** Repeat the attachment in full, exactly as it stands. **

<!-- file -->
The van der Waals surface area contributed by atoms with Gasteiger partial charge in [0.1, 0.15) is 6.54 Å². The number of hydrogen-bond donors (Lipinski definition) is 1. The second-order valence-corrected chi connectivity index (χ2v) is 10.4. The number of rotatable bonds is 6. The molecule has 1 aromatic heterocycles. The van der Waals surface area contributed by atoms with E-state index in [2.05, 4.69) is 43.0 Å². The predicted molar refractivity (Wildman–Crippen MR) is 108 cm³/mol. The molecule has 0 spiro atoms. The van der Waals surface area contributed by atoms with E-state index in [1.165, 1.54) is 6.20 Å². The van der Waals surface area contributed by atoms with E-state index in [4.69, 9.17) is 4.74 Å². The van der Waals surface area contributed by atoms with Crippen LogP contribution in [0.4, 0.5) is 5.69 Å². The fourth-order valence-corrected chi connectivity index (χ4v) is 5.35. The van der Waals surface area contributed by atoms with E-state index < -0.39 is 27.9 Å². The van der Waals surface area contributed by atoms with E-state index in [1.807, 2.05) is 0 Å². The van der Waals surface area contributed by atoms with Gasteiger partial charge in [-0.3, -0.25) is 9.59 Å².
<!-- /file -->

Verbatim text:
The van der Waals surface area contributed by atoms with Gasteiger partial charge in [0.1, 0.15) is 6.54 Å². The number of hydrogen-bond donors (Lipinski definition) is 1. The second-order valence-corrected chi connectivity index (χ2v) is 10.4. The number of rotatable bonds is 6. The molecule has 1 aromatic heterocycles. The van der Waals surface area contributed by atoms with E-state index in [2.05, 4.69) is 43.0 Å². The predicted molar refractivity (Wildman–Crippen MR) is 108 cm³/mol. The molecule has 0 spiro atoms. The van der Waals surface area contributed by atoms with E-state index in [1.165, 1.54) is 6.20 Å². The van der Waals surface area contributed by atoms with E-state index in [4.69, 9.17) is 4.74 Å². The van der Waals surface area contributed by atoms with Crippen LogP contribution in [0.4, 0.5) is 5.69 Å². The fourth-order valence-corrected chi connectivity index (χ4v) is 5.35. The van der Waals surface area contributed by atoms with E-state index < -0.39 is 27.9 Å². The van der Waals surface area contributed by atoms with E-state index in [1.807, 2.05) is 0 Å². The van der Waals surface area contributed by atoms with Gasteiger partial charge in [-0.3, -0.25) is 9.59 Å².